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MGW #24 – How To Fire People
Welcome back to the newly relaunched Mighty Good Work with your hosts Aaron Schmookler, Co-founder and Trainer of The Yes Works and Kristin Adams, Co-director of Startup Grind and first time founder of ALL2. Last episode we discussed shifting both the thought process surrounding, dialogue about and facilitation of people quitting their jobs and this episode we are focused on the other side of that equation – how to fire people compassionately.
While one might think that goes without saying, you’d be surprised what still occurs in the workplace on the regular. As a podcast dedicated to leaders and aspiring leaders who insist that work should be good, even in the toughest of circumstances, we’d argue that a refresher course is in order.
There’s a common saying in the startup world the one great hire and the one great fire. Both are inevitable milestones – rites of passage in one’s career, if you will – so knowing what you should and should not do is pretty key.
- Healthy company cultures champion continuous performance improvement
- PIPs (Performance Improvement Plans) used solely as a means to document and justify dismissal are not typically effective in managing an under-performing individual back to successful contributors
- Timely communication, immediate feedback, resetting clear expectations and outlining consequences in the moment are key; summarize and document for the benefit of both parties to follow through
- Open and encourage dialogue that helps get to the root cause of the performance issue (i.e. not having access to the right tools, inefficient processes, unrealistic expectations, improper staffing, lack of skills or interest, personal issues or life events, etc.) – some may be overcome, others not but determining that together can facilitate a smooth/mutual exit
- Individuals being fired for cause should know well in advance of the actual termination because of the open and frank discussion leading up it
- Pre-plan and coordinate the timing of both the internal and external communication/messaging
- Put it in writing and practice what you are going to say to the individual (i.e. don’t wing it/ad lib)
- Cut to the chase – no need for a long preamble; start with the statement and acknowledge the difficulty of the situation (NOT how hard this is for you)
- De-personalize the situation. Keep the focus on the big picture and if you do say something off-script, stop (apologize if warranted) and come back to topic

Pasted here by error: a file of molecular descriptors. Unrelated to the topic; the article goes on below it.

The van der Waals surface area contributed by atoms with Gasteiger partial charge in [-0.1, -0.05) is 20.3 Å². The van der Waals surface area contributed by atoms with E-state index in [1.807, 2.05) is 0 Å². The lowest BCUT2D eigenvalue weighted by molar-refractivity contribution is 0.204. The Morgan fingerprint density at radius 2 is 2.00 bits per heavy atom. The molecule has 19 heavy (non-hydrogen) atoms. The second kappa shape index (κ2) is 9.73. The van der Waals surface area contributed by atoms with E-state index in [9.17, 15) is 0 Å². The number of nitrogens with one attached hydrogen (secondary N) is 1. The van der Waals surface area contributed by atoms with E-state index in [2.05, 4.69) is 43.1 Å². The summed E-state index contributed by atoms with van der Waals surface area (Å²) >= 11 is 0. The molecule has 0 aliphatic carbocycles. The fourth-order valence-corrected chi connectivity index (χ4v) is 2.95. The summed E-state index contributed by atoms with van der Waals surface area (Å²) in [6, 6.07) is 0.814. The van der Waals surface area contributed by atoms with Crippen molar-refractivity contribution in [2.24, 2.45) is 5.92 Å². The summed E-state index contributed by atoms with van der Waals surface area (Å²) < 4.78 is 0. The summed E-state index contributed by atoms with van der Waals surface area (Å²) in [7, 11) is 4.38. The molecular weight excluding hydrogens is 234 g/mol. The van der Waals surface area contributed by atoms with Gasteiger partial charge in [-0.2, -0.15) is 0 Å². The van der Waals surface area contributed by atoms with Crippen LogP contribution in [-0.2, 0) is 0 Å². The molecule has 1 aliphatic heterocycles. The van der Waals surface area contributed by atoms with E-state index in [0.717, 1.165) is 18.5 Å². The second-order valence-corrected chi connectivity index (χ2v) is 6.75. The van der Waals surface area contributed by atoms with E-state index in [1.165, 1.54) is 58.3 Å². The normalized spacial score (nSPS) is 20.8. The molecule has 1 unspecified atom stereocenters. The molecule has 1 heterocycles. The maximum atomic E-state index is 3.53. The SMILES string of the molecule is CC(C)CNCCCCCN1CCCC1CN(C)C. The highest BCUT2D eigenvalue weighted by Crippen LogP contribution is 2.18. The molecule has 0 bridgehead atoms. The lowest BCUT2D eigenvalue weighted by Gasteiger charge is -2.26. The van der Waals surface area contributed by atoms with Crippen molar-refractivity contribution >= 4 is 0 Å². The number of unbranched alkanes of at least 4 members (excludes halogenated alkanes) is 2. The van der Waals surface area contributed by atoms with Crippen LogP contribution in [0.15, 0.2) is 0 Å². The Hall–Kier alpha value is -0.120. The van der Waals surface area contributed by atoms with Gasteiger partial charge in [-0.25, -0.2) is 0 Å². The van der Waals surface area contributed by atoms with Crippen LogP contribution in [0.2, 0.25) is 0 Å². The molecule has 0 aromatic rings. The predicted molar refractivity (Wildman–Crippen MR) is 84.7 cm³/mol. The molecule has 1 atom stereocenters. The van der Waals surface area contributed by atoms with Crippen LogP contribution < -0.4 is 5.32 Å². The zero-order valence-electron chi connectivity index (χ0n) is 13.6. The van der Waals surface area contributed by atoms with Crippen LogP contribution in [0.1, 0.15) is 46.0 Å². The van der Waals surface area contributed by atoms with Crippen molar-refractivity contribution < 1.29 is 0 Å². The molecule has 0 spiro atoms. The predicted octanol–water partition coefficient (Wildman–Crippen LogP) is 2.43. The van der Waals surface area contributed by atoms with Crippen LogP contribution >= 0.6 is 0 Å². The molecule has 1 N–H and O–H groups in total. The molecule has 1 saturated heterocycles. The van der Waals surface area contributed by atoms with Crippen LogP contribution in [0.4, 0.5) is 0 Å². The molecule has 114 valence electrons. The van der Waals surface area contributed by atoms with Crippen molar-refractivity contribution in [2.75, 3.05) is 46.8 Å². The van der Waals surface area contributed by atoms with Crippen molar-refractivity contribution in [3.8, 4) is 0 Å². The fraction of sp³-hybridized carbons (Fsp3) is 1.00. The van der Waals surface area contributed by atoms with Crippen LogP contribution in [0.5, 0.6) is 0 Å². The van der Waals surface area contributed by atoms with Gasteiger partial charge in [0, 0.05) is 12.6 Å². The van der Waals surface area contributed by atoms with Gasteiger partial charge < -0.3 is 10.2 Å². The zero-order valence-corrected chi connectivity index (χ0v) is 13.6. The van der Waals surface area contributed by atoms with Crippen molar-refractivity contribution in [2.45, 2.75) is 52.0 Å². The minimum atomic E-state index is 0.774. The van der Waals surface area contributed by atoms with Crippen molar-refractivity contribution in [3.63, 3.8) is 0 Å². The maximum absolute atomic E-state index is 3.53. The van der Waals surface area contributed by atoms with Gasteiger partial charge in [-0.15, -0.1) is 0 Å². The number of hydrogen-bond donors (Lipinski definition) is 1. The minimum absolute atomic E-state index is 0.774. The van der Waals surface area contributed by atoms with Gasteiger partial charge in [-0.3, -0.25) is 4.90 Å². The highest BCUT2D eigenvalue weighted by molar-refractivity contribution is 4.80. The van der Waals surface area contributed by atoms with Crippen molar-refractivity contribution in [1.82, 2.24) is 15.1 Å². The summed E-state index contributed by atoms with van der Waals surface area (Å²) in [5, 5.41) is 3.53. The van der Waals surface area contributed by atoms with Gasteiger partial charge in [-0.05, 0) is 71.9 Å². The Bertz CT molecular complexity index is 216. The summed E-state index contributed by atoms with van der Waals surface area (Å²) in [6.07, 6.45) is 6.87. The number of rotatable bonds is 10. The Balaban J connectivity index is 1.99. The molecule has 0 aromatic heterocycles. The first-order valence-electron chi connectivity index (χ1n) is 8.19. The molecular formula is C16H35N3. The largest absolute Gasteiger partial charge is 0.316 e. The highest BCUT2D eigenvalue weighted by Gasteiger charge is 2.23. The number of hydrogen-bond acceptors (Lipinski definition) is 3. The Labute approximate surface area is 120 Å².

- Be authentic; if it makes sense to acknowledge their positive contributions, say they will be missed, etc. – do it
- Explain what happens next
- Keep it conversational
- Let them speak, ask questions – stick to your speaking points, do not argue the details/circumstances leading up to, etc.
- Discuss what they are looking for in their next job, provide constructive direction advice if asked
- Be their advocate to the extent it makes sense
- Most terminations are rooted in some kind of disconnect (skills, pace, life circumstances, etc.). This does not make them a bad employee – just the wrong fit
- Be generous when possible
- Severance, extension of benefits, etc.
- Ensure they get home (or to their preferred destination) safely (pay for car service, call friend or family to pick up, etc.)
- DON’T fire on a Friday or the end of the day, ideally early in the week around lunch hour
- Gives the individual the weekend to feel miserable, stew, get angry without recourse (i.e. puts them in a holding pattern until the following workweek)
- Gives time for the rumor mill to churn whereas a firing followed by a full work week provides the ability to ask questions and return/adjust to the new routine
- Take security precautions but DON’T perp walk if not necessary
- Stakes are higher than letting one person go; the performance of remaining employees often suffers if the message/statement being made is one of fear and/or reprisal
- Preserve the individual’s dignity; embarrassment breeds resentment & fuels gossip
- Give the individual a choice about when/how they want to collect personal effects, the option to do so without an audience
- Give the individual an option to say goodbye
- DON’T hide out after you’ve fired someone
- Take time to compose yourself if needed but be present, be visible, engage others – show you CARE
- Make yourself available for questions, concerns – allowing folks to process/vent will prevent other negative outcomes
- DON’T call a company meeting for the sole purpose of announcing the departure
- DON’T burn bridges, especially in today’s connected world
While today’s topic doesn’t seem to align with workplace happiness, the fact is that as tough as it might be in the moment, the outcomes are usually quite positive. When handled correctly and with compassion, firing an individual can lead to happier people – both the employees who remain with the company and those who left in their new
Folks, thank you so much for your time and attention. If you have questions, want to argue the merit of anything we’ve proposed today, have other ideas to contribute, etc. – we are happy to engage as long as the gloves don’t come off. ☺
Kristin Adams: https://www.linkedin.com/in/kristinadams/
Aaron Schmookler: https://www.linkedin.com/in/schmookler/
This has been Mighty Good Work and you are mighty good folks for joining us. Thanks for listening.